Filing for Divorce

Filing the Petition

The spouse who files for divorce is called the Petitioner. The other spouse is called the Respondent. The first decision to be made is where to file for divorce. To file for a divorce in Texas: (i) you and/or your spouse must have lived in Texas for at least six months before filing for divorce; and (ii) you must file in the county in which either you or your spouse has lived for at least ninety days.

The Original Petition For Divorce (the “Petition”), is now normally filed electronically with the District Clerk’s office in the appropriate county but alternative methods of filing exist. The clerk will date stamp and assign a “cause number” that will be listed at the top of the Petition.

Filing fees vary from county to county. If you cannot afford the filing fee, you must file an Affidavit of Inability to Pay Court Costs. If the Judge accepts your Affidavit of Inability to Pay Court Costs, your filing fee and other court costs will be waived.

Important: Once you file for divorce, both you and your spouse are subject to the court’s Standing Order.

Notifying Your Spouse

The second step is to legally notify your soon-to-be ex-spouse (the “Respondent”) of the Petition for divorce. You must serve the Respondent in one of the following ways:

(1) have the Respondent sign a waiver of citation;
(2) hire a private process server or a county constable to personally serve the Respondent with a “citation,” which is formal notice of the filing of the Petition for divorce prepared by the District Clerk; or
(3) if, after a diligent search, you cannot locate the address of the Respondent, you may request that the court order that Respondent be served by publication or posting.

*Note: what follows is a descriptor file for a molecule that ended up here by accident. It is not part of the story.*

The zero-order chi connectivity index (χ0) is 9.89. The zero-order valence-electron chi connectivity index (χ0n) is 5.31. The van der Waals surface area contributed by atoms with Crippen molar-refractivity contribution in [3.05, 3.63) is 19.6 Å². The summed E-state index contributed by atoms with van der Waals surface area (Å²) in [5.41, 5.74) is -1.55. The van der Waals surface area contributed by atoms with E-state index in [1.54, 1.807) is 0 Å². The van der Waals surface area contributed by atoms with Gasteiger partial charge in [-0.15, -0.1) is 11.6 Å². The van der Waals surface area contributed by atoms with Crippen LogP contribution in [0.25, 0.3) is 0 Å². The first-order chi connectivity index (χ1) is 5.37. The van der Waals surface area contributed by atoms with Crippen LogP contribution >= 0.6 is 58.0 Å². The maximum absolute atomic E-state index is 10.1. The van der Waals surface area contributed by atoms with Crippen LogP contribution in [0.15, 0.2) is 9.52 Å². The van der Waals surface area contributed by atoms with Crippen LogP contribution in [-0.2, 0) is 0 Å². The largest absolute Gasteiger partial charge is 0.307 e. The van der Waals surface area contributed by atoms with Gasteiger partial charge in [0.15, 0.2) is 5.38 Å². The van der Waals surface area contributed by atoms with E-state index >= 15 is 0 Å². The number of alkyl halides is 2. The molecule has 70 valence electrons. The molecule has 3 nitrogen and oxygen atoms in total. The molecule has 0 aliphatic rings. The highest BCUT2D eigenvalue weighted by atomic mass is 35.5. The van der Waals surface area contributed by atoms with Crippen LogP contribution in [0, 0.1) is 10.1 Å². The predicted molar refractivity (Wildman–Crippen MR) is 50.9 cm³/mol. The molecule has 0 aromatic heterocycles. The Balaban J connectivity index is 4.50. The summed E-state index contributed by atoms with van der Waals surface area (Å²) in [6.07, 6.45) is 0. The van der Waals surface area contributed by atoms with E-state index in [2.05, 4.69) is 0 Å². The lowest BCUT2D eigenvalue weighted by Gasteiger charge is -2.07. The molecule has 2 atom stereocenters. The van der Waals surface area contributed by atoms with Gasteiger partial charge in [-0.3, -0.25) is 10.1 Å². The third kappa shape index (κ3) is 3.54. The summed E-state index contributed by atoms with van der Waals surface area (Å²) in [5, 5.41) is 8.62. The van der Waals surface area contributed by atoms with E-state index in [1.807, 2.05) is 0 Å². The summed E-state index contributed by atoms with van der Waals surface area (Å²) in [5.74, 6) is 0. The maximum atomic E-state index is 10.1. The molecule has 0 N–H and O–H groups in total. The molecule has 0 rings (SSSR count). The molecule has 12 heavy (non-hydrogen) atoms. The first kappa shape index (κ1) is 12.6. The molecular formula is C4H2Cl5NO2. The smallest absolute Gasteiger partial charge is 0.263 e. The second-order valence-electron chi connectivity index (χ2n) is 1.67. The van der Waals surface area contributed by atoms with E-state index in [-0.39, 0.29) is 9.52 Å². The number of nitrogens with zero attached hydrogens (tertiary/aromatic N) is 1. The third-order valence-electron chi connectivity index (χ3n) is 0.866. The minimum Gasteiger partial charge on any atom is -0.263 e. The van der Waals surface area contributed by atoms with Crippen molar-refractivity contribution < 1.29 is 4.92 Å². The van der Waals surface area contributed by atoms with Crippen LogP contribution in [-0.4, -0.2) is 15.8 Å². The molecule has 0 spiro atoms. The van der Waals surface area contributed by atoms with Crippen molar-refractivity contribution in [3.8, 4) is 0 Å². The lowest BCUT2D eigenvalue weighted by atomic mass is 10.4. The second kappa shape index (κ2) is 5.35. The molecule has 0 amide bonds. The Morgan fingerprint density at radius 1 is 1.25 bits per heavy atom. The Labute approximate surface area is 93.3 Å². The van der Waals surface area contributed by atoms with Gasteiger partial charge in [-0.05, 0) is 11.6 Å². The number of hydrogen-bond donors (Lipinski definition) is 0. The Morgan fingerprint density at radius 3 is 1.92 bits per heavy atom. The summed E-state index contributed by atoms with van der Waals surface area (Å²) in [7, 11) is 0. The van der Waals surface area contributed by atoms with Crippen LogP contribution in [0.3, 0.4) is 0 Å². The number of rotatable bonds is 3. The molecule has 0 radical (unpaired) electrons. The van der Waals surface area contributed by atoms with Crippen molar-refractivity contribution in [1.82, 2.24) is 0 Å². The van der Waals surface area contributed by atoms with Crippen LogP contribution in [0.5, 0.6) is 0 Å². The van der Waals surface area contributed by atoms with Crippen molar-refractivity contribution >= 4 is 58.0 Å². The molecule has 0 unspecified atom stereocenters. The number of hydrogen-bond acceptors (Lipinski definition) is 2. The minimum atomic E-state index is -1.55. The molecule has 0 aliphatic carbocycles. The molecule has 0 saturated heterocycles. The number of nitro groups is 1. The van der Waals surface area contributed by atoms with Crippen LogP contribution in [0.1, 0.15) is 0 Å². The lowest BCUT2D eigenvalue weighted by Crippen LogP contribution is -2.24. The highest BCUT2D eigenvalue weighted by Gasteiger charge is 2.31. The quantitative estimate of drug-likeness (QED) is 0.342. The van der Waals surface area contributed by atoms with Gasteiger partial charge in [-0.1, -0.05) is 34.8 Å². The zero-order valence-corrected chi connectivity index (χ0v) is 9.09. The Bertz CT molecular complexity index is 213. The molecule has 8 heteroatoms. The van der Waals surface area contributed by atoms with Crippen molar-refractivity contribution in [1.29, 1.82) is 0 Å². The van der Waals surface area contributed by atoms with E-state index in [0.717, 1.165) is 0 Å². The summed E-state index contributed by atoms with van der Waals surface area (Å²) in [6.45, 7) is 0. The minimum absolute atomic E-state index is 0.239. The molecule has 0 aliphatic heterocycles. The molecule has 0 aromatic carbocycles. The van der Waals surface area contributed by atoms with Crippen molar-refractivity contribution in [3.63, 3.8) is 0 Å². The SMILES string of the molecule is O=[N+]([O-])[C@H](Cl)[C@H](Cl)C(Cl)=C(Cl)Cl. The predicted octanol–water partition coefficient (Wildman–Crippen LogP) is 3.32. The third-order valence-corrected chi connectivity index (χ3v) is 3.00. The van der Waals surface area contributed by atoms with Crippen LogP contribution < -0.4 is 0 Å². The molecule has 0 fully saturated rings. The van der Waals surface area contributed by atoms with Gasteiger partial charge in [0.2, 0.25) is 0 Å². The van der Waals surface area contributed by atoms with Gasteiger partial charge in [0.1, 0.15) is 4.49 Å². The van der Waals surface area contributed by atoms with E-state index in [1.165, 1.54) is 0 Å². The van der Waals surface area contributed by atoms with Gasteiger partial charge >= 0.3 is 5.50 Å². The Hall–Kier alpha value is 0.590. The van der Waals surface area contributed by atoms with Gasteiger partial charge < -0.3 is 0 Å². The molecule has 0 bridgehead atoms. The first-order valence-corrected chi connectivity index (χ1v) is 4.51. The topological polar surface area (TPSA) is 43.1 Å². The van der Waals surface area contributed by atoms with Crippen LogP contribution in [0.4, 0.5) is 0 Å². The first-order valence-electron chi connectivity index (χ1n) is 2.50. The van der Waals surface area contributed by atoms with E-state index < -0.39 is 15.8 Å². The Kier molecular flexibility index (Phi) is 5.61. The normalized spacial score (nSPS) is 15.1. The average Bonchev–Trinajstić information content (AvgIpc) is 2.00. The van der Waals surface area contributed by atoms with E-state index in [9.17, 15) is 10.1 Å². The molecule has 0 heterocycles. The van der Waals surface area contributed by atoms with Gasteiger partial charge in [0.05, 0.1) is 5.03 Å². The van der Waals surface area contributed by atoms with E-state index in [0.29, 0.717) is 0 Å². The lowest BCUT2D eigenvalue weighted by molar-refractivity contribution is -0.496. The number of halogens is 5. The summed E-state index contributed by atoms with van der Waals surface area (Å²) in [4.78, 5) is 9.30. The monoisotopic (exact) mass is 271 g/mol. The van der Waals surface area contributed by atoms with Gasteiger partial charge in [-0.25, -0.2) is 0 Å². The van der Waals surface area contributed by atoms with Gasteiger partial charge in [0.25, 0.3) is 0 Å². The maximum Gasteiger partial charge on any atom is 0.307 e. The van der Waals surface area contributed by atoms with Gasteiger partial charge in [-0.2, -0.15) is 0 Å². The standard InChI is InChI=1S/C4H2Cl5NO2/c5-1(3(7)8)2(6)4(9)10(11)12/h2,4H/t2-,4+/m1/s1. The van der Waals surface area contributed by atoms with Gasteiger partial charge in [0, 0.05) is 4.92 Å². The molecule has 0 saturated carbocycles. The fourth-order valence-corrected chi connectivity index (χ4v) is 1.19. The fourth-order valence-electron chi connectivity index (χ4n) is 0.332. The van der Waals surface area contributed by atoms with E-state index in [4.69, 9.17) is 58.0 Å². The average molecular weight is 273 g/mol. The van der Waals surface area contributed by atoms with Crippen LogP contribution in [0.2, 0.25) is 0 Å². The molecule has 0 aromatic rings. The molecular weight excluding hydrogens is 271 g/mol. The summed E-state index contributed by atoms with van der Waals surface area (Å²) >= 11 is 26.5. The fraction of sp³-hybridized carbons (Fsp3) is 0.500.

The first and easiest method of legal notice to the Respondent is through a Waiver of Service. A Waiver is only valid if it is signed by the Respondent after the Petition for divorce has been filed with the court and the Respondent has been provided with a file-stamped copy of the Petition. Once the waiver has been signed by the Respondent, the waiver is filed with the Court.The second way to provide legal notice to the Respondent is to personally serve the Respondent with the citation which will generally involve some type of fee. The District Clerk will issue a citation and forward a copy of your Petition to the Constable or Sheriff in the county where the Respondent will be served. If the Respondent will be served in a different county or if you would like to have the Respondent served by an authorized private process server, the District Clerk will return the citation to you. It is then your responsibility to deliver the citation to the appropriate process server. Personal service is considered complete when the process server hands the citation to the Respondent. The process server, whether a sheriff, constable or private process server, must file an affidavit with the Court stating he or she served the citation and Petition on the Respondent. The benefit of a private process server is that he or she will try to serve the Respondent at any place and time you believe the Respondent can be found while a Sheriff or Constable may only attempt service at certain times of the day and week.

 

The third method of notifying the Respondent of the Petition for divorce is by posting or publication. This method requires a Court order and should only be used if you have tried everything possible and cannot locate the Respondent. Service by posting is done usually when no children or property are involved in a divorce. To obtain service by posting, you must request that the District Clerk post the citation at the courthouse. After a certain amount of time has passed, the clerk will notify the court that service by posting has been completed. Service by publication is done in the newspaper in the city where the Respondent was last known to have resided. To obtain service by publication, request that the District Clerk issue publication in the particular newspaper authorized by the Court. You will be responsible for any fees charged by the newspaper. Once the publication is complete, you must file proof of the publica- tion with the District Clerk’s office.

Contact me for a private conversation to explore your specific circumstances.